Wednesday, January 25, 2012

How having a child with a disability has changed me

When I first found out that my daughter would have a disability, I knew that it would change my life. What I did not know was the extent of how deep some of those changes would be.

At times, some of these changes are negative things. When people complain about relatively minor issues, I can be less tolerant than I used to be. Particularly when they are complaining about issues related to parenting or medical stuff. I try to not let it get to me, but I often think "If only you knew how minor that issue is compared to others..." (and by others, I don't mean me - I know that there are MANY people in MUCH more difficult situations than mine. I met a lady last week with a 14 month old who has been inpatient for more than 12 of those 14 months. And I still get upset thinking about our 4 month NICU stay! I, too, need to put my issues into perspective...)

I think that as a whole though, the changes that I've had as largely positive. One of the major changes is that I am a lot more aware of others with disabilities. I used to avert my gaze or not even think about such issues, but I remember even being pregnant with Maddy and seeing people with disabilities in the street. I would look at them and smile and wonder how life has treated them. I wouldn't wonder so much "what is wrong with him?" but instead, I would wonder how they had been treated by peers, what services they were offered, whether they could live independently, whether they had been taken advantage of or discriminated against because of their disability. I would look at their parents or carers and wonder how their lives had changed, whether they had come to accept the disability, what kinds of joys and heartaches they might have had because of their child's disability.

Multiple times over the past two years, I have had interactions (or sometimes just observations) with people who had a disability that have reduced me to tears. I wrote about one such event that happened in Disneyland here.

Another time, I was at the hospital with Maddy and was looking out the window into the car park. I saw a man pushing a lady in a wheelchair. I presume she was his wife. As they got to the high wall, the man picked his wife out of the chair and held her high to see the gorgeous view that she couldn't see while seated. It wasn't until he put her down that I noticed that both her legs had been amputated at the knee. Witnessing such a simple gesture and thinking of the marriage vows that say "in sickness and in health" had me sniffling and wiping away tears in the crowded waiting room.

In addition to increased empathy, my knowledge about different disabilities has also increased. I read many blogs and one major "genre" (if you could call it that) that I read is special needs parenting. I find that I have so much in common with many of them, even though the diagnoses of our children may be drastically different. In reading their stories, I also learn a bit about a wide range of different disabilities, including cerebral palsy and Down syndrome.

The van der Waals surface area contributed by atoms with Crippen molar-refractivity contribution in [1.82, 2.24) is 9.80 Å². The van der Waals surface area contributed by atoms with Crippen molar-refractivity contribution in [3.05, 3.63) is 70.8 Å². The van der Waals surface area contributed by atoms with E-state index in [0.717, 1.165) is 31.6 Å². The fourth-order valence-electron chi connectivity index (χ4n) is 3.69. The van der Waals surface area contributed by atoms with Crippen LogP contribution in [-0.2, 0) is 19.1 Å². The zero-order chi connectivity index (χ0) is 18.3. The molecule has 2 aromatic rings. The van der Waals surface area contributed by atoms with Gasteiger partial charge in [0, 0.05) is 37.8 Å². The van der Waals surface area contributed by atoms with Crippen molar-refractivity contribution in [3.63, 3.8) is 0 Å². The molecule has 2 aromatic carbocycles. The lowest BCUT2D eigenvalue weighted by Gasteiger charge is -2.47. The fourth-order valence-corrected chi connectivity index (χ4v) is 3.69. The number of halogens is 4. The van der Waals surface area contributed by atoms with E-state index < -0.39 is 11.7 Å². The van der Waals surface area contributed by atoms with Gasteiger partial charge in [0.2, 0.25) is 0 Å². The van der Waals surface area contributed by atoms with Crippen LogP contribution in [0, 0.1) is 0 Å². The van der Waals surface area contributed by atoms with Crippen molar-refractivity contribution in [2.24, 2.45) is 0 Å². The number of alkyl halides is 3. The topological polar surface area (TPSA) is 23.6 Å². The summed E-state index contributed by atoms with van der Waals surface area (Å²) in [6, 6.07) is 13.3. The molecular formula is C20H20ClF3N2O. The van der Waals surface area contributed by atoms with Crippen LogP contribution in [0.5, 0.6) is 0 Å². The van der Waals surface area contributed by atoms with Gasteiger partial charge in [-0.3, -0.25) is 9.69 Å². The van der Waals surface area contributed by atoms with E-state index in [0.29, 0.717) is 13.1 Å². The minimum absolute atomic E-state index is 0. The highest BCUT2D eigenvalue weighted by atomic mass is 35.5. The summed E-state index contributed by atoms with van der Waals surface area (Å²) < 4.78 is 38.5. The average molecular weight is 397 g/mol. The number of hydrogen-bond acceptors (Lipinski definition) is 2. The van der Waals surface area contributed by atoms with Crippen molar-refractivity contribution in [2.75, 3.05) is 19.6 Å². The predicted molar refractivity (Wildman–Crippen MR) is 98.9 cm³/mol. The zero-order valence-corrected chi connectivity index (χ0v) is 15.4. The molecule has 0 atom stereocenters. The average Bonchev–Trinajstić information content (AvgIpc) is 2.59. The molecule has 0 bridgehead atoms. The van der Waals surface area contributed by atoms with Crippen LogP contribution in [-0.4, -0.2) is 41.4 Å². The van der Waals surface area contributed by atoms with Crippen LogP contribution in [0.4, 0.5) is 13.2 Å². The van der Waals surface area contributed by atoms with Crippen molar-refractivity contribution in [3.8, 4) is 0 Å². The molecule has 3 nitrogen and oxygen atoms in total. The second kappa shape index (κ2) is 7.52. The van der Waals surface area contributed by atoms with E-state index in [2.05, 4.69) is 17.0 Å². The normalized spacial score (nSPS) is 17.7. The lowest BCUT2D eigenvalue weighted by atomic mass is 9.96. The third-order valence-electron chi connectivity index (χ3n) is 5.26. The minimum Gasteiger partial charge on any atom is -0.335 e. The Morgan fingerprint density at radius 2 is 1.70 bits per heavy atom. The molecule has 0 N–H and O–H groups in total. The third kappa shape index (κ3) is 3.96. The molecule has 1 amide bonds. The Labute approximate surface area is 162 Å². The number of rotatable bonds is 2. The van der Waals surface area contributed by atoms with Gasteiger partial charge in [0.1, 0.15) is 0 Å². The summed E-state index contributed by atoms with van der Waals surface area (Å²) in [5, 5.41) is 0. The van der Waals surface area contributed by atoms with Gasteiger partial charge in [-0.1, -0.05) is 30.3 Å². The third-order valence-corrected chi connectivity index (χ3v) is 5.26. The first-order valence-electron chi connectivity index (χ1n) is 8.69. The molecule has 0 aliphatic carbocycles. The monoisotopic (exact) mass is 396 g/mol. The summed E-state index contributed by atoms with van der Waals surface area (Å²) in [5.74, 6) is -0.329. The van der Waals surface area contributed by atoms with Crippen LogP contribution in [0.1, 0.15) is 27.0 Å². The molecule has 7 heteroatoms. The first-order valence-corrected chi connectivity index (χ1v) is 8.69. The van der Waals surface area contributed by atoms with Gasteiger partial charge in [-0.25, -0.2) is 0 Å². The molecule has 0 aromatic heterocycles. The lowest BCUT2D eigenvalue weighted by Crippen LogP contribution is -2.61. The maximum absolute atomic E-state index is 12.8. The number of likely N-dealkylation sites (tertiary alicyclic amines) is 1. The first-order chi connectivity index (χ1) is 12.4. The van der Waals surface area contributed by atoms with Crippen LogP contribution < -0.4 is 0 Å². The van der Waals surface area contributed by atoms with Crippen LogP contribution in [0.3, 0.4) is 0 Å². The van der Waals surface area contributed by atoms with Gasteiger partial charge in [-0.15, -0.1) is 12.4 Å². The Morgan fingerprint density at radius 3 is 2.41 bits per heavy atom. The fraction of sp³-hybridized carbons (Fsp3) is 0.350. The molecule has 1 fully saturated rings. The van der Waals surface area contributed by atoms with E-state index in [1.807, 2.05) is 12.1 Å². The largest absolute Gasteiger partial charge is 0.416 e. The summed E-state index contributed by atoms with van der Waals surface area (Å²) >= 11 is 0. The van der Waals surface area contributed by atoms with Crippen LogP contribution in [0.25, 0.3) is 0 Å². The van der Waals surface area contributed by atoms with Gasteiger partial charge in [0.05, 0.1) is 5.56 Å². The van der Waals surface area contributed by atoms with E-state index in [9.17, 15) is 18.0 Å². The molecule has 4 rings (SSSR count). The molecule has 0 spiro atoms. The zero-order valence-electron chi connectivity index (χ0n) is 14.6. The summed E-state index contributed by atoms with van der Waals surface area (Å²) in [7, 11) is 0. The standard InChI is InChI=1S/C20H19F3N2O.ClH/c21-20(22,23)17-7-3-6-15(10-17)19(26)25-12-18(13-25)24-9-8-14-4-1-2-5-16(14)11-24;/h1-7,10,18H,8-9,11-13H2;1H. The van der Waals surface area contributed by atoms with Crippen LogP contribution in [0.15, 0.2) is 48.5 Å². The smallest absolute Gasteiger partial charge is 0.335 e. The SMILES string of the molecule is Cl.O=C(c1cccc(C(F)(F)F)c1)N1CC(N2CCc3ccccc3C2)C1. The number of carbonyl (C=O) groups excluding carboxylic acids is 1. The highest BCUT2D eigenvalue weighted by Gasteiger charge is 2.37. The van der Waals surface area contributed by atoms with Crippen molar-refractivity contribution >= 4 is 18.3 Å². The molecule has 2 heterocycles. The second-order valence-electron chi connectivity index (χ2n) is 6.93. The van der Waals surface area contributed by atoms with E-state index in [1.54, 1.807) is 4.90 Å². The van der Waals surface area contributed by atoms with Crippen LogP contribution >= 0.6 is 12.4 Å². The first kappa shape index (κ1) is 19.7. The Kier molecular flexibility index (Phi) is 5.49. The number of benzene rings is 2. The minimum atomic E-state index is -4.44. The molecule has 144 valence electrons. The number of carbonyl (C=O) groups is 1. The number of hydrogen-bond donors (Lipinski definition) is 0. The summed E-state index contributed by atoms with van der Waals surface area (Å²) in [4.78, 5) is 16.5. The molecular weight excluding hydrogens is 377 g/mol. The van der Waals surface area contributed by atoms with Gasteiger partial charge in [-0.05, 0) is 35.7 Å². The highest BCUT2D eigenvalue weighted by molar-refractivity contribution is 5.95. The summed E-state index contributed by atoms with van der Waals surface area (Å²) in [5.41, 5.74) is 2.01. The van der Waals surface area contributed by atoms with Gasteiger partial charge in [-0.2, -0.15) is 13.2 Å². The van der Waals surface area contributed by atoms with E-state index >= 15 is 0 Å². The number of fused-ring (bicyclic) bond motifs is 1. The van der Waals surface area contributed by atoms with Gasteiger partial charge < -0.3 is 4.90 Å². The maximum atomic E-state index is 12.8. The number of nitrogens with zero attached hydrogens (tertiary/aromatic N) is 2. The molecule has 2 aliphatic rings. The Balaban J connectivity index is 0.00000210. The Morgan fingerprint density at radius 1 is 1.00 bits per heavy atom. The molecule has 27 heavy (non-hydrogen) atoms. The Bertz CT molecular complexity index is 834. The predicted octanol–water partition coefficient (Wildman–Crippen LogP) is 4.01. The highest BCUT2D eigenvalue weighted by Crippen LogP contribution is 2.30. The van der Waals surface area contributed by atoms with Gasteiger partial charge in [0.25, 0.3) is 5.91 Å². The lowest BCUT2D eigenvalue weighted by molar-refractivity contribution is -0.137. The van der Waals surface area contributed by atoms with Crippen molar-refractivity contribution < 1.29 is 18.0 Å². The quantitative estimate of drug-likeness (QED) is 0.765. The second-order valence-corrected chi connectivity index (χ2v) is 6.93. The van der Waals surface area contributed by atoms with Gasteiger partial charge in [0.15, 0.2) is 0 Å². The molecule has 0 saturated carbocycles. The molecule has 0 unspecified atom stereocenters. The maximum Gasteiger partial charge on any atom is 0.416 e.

NICU still gets me too - one of my friends has a daughter who is now about 7. She was born at 28 weeks gestation and spent months in NICU before coming home. Before Maddy was born, I saw those pictures and thought "Wow, she was tiny!" and not much more than that. After Maddy was born, I saw the same pictures and cried because then, I could feel it. I hear of friends who have babies in NICU and the same thing happens - I am so moved by their story because I've walked that road. The same for people who have troubles in their pregnancy - people who have poor prenatal diagnosis or who are unsure of the health of their babies.

I never expected that having Maddy would change me in all of these ways, but it has. And I'm glad that it has...


  1. I suspect that pre-Maddy you were a pretty special person!

    Forward me those references when you get a chance.

    Love Kate

  2. Just your post has me in tears. I feel the exact same way about everything you wrote. Since having Madilynn in our lives I have seen things through new eyes. I remember going in to one of our many appointments at the hospital and seeing a little girl about 4 years old and she had a huge red growth on her face (the size of a grapefruit) and before Madilynn I would have looked away to not embarrass her or her family......but I looked right at her, in her eyes and had a conversation about her super cute Dora shoes. Her moms face lit up as if to say "thank you for seeing my little girl, not her growth". It has truely been life changing for us, and mostly in the good ways!!!

  3. I loved reading this post. I am currently 26 weeks pregnant with a son that has been diagnosed with a skeletal dysplasia. We don't know what type yet, but I'm trying to prepare myself for a wide variety of potentials. Even though my son isn't even born yet, I find myself way more engaged in the "special needs" area and I'm no longer afraid of looking at someone that is beautifully unique in their own way. I also used to avert my eyes but I feel so much more empowered now to reach out and try to learn more about them. Thank you for sharing your experiences. I hope I can learn more things and get some more encouragement from your great blog! You can check out mine, too, if you want. I'm blogging about our pregnancy journey (